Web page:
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Kendall, age 18, actual patient on DIACOMIT

Teens and Adults

Your child’s teenage years are full of emotional highs and lows as their bodies change and they seek independence. With Dravet syndrome, daily life may be even more challenging for your teen and your family, but there are resources to help your child navigate their teen years and transition into adulthood.

Positive Change in Seizures

The good news is that as children get older, the number and length of seizures may decrease. Although your child will continue to have seizures throughout their life, prolonged seizures and seizures that require hospitalization are less common. Each child’s development is affected differently by Dravet, and even though children with Dravet may experience learning delays, they are still able to learn new things and gain new skills.17,21,45

Kendall and Jill’s Dravet Journey

Follow Kendall’s long-term seizure management journey with DIACOMIT as told by her mother and caregiver, Jill.

img banner Kendall, age 18, actual patient on DIACOMIT

After DIACOMIT, Kendall went from having two or three seizures a week to maybe four over eight or nine years.

Jill, mother and caregiver

Results may vary 

Secondary School Support

Most teens with Dravet syndrome have some degree of intellectual disability, behavioral issues, sleep difficulties, and/or motor impairments.17,45 That’s why finding an appropriate, supportive learning environment is very important.

Your teen will likely still need an individualized education program (IEP) in the upper grades. The IEP plan may change to set new academic and cognitive goals for your teen. Depending on their needs, your teen may still require a behavioral therapist, along with an occupational, physical, and/or speech therapist.45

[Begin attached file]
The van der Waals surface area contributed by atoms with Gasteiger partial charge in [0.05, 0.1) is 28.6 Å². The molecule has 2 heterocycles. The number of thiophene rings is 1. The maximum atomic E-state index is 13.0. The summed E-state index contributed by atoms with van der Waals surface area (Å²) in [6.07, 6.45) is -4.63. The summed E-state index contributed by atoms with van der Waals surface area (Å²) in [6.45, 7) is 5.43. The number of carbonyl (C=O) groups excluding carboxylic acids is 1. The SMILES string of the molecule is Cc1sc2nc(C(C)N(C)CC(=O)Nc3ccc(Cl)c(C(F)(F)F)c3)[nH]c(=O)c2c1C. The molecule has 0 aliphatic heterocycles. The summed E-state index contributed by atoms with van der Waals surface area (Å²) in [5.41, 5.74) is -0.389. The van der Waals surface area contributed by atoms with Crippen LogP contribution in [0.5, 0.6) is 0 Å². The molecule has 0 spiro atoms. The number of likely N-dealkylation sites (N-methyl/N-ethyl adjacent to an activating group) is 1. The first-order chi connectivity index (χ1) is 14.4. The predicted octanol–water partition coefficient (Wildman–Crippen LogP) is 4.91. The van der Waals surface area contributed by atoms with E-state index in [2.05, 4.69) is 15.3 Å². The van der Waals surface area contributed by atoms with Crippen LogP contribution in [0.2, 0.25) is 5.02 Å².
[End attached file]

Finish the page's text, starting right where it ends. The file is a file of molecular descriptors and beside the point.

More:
As your teen transitions to high school, make sure that school personnel know about your teen’s diagnosis and basic seizure first aid. Exposures to triggers can change in a new environment, so revise your seizure action plan and give it to the appropriate school personnel, along with any rescue medication prescribed by your child’s doctor.41,43

Mental Health and Dravet Syndrome

Living with a rare disease can feel isolating, and some teens with epilepsy may recognize that they’re different from their peers. This can lead to feelings of anxiety or depression. There are steps you can take to help them.

Find a Mental Health Provider
  • Adolescence is full of changes and transitions that can interrupt routines and cause stress.
  • Ask your current doctors for referrals to mental health professionals who have experience with teens with disabilities.
Explore Extracurricular Activities
  • New and engaging activities such as art, music, and some types of physical activity can help your teen improve their cognitive skills and self-esteem.
  • Talk to your doctor about safe activities for your teen.
Discover Peer Groups
  • Local support groups and camps for teens with seizure disorders can give your teen a space to interact with peers who understand what they’re going through.
  • Caregivers deserve support too. The Dravet Syndrome Foundation offers a Family Network to help you connect with other families affected by Dravet.

Transitioning Into Adulthood

As your teen enters adulthood, they will need a new medical team. It is important to establish a transition plan with your pediatric neurologist or epileptologist and any other pediatric providers with whom your teen has a strong relationship. A smooth transition may help reduce anxiety and build trust with the new care team.

The characteristics of Dravet syndrome will likely change as your child grows up. The burden of seizures may decrease, but cognitive, behavioral, and social issues may continue. Motor impairments can worsen, continuing to affect posture, gait, and mobility.17,21,45

As adults, some people with Dravet syndrome can live independently, but most will continue to live with family or in a supported living environment. With this in mind, you may want to explore options for:46

  • Conservatorship
  • Job training and employment programs for adults with disabilities
  • Full-time or part-time paid caregivers
  • Long-term care facilities or residential communities for adults with disabilities

The Dravet Syndrome Foundation offers further resources and support for caregivers of adults with Dravet syndrome. Learn more at the Dravet Syndrome Foundation website.

img banner Not an actual patient
Dravet Syndrome and DIACOMIT Resources

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Accessing DIACOMIT

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